Referring then to FIG. 3, there is shown yet another variation for a bias cut plate anode 3 of the present invention. This plate anode 3, which would otherwise be generally rectangular in shape, is comprised of two plates 11 and 14 each having two bias cut edges 4. The anode plate 11 is penetrated by electrolyte supply orifices 5. The anode plates 11 and 14 are held in place to a support structure, not shown. Additional anode plates, not shown, will have bias cut edges for positioning such additional segments against the upper bias cut edge 4 of the figure, thereby providing overall a generally rectangular..plate anode 3. Each bias cut edge 4 for the plates 11 and 14 is spaced apart from the electrolyte supply orifices 5.
In constructing the plate anode 3, only metal should be present at the edge of each bias cut edge 4. That is, these edges 4 are not insulated, one from the other, so that when the plate anode 3 is installed there is only metal facing metal at these edges. Usually, on manufacture and installation of the plate anode 3 as segments, there will be simply an air gap between each edge 4. In operation, such a gap will virtually always, to always, be filled with electrolyte. The electrolyte can serve to maintain electrical contact between plate segments at the gap. It is, however, contemplated that bus bars will typically be designed to supply current across the width of the plate anode 3, as is conventional for the industry.
As shown more particularly in the figures, each bias cut edge 4, is a straight line, continuous edge. Also, it is preferred for best coating efficiency, that each plate anode 3 segment contains at least one bias cut edge 4. Thus, plate segments at the outer edge opposite a metal strip, as well as the plate segments at the center, will preferably all bear at least one bias cut edge. These edges on anode installation are generally brought as close together as efficiently feasible. Typically, the width of the gap between adjacent segment edges will range from no more than 0.001 inch up to at most about 0.03 inch. Preferably, for most efficient plating, the gap distance between segments at the bias cut edge will be between 0.001 to 0.005 inch.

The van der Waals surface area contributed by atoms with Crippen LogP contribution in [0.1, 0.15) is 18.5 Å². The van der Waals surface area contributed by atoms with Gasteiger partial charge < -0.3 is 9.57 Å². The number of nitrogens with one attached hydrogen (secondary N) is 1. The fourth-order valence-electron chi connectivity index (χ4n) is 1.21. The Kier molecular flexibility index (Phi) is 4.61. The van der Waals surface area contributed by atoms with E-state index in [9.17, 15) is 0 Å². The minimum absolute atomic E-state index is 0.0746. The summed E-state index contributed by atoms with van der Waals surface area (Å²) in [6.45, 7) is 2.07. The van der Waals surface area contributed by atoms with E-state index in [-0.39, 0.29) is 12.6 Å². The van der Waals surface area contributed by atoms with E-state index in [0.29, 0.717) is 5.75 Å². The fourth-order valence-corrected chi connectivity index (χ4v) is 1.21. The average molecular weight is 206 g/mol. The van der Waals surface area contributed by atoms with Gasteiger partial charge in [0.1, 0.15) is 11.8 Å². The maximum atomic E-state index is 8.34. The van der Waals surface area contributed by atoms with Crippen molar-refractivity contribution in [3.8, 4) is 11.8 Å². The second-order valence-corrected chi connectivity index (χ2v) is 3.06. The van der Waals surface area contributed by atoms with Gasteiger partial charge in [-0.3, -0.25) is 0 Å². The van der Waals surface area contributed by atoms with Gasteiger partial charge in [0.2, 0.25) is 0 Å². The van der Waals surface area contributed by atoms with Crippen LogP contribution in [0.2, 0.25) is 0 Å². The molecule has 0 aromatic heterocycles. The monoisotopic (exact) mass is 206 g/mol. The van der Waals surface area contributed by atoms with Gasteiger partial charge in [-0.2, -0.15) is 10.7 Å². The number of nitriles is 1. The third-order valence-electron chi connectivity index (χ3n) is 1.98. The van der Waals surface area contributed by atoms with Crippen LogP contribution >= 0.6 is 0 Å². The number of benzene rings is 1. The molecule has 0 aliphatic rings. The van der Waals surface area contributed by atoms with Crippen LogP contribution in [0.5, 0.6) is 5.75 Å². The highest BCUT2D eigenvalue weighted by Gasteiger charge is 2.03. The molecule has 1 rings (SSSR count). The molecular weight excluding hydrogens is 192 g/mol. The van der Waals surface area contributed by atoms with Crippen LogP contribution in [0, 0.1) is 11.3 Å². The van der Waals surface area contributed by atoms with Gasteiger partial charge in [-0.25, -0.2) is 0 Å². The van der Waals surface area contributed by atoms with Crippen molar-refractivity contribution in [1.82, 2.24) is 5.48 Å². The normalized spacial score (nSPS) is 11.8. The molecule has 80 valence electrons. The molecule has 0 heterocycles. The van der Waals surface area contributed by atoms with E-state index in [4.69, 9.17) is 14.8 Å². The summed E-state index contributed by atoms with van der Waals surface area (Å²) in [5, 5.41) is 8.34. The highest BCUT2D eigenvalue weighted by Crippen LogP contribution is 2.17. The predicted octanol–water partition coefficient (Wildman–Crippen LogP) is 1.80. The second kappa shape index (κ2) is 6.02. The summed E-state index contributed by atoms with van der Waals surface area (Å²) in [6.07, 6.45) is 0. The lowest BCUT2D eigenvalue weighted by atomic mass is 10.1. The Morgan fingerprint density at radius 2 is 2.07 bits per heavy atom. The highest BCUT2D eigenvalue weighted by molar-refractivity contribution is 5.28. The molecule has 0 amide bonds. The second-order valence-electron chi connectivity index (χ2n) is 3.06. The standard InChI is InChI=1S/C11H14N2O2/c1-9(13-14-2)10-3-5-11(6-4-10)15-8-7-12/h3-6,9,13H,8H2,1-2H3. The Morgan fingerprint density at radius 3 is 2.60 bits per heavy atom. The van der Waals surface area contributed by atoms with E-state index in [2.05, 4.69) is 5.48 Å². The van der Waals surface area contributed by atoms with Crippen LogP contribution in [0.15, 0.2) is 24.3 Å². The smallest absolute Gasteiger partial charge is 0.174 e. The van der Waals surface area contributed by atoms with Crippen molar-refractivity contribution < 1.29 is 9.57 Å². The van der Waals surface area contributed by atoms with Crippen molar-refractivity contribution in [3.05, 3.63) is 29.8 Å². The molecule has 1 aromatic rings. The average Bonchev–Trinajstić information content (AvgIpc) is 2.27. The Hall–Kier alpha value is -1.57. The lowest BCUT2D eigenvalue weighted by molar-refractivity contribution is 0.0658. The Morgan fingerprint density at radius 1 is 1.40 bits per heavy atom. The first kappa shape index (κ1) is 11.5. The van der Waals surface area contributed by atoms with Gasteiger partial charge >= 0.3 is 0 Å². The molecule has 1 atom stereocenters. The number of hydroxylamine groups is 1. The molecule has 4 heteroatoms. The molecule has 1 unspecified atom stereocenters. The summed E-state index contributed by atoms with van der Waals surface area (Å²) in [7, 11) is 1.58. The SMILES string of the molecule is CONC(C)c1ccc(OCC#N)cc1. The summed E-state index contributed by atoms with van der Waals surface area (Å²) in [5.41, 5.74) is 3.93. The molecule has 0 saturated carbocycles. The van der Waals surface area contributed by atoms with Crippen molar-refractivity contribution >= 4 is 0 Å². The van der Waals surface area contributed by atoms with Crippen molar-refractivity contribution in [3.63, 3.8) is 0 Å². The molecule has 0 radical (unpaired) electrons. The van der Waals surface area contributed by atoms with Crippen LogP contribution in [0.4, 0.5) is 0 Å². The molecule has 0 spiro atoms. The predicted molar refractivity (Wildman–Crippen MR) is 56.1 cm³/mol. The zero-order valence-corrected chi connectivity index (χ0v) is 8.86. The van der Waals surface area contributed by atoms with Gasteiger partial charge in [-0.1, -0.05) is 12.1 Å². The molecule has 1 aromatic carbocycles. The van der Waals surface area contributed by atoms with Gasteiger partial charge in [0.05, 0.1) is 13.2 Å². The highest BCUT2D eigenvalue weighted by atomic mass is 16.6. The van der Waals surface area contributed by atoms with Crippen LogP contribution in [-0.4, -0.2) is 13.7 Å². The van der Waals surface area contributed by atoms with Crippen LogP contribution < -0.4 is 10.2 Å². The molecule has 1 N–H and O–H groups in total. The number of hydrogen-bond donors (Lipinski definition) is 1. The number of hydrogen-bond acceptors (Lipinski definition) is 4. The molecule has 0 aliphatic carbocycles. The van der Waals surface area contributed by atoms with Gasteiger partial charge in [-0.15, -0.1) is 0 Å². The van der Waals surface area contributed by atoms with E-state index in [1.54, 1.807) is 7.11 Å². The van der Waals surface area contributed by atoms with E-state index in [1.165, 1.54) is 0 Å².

Also, as shown most particularly in the figures, it is contemplated that the bias cut edge will typically be at an acute angle to the path of travel of the metal strip. In the figures, these angles shown vary from about 40° to about 70°. Advantageously, these edges will be at an angle to the direction of the path of travel of the cathode of from about 30° to about 70°. Preferably, for most economical plate deposits such an angle will be from about 40° to about 60°. The plate anode segments may be positioned in a manner transverse to the path of travel of the moving cathode, as depicted by the center vertical line in FIG. 2, or may be positioned along the cathode travel path, in the manner as shown in FIG. 1A.
For the bias cut plate anode 3, it is contemplated that the materials of construction that will be used are non-consumable in the environment and include the refractory metals titanium, columbium, tantalum and the like, e.g., a titanium clad or plated metal such as titanium clad steel.
The active face of the plate anode 3 will advantageously for best anodic activity, contain an electrocatalytic coating. Such will be provided from platinum or other platinum group metal, or it may be any of a number of active oxide coatings such as the platinum group metal oxides, magnetite, ferrite, cobalt spinel, or mixed metal oxide coatings, which have been developed for use as anode coatings in the industrial electrochemical industry. The platinum group metal or mixed metal oxides for the coating are such as have generally been described in one or more of U.S. Pat. Nos. 3,265,526, 3,632,498, 3,711,385 and 4,528,084. More particularly, such platinum group metals include platinum, palladium, rhodium, iridium and ruthenium or alloys of themselves and with other metals. Mixed metal oxides include at least one of the oxides of these platinum group metals in combination with at least one oxide of a valve metal or another non-precious metal.